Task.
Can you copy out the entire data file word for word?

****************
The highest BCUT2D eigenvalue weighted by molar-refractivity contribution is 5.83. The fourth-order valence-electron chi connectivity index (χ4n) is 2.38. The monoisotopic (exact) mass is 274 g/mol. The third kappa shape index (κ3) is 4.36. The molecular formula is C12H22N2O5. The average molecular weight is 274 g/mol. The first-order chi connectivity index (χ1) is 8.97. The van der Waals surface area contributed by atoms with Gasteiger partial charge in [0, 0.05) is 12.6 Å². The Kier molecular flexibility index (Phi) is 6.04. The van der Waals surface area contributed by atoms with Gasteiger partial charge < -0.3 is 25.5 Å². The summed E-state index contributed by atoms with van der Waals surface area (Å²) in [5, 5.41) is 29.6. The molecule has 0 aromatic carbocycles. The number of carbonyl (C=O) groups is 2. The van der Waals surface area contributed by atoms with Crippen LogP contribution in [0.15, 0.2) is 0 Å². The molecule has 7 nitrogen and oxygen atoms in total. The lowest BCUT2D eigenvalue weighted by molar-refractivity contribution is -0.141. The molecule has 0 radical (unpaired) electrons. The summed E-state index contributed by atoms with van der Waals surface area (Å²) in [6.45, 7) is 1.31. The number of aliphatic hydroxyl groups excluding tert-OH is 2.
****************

The highest BCUT2D eigenvalue weighted by molar-refractivity contribution is 5.83. The fourth-order valence-electron chi connectivity index (χ4n) is 2.38. The monoisotopic (exact) mass is 274 g/mol. The third kappa shape index (κ3) is 4.36. The molecular formula is C12H22N2O5. The average molecular weight is 274 g/mol. The first-order chi connectivity index (χ1) is 8.97. The van der Waals surface area contributed by atoms with Gasteiger partial charge in [0, 0.05) is 12.6 Å². The Kier molecular flexibility index (Phi) is 6.04. The van der Waals surface area contributed by atoms with Gasteiger partial charge < -0.3 is 25.5 Å². The summed E-state index contributed by atoms with van der Waals surface area (Å²) in [5, 5.41) is 29.6. The molecule has 0 aromatic carbocycles. The number of carbonyl (C=O) groups is 2. The van der Waals surface area contributed by atoms with Crippen LogP contribution in [0.15, 0.2) is 0 Å². The molecule has 7 nitrogen and oxygen atoms in total. The lowest BCUT2D eigenvalue weighted by molar-refractivity contribution is -0.141. The molecule has 0 radical (unpaired) electrons. The summed E-state index contributed by atoms with van der Waals surface area (Å²) in [6.45, 7) is 1.31. The number of aliphatic hydroxyl groups excluding tert-OH is 2.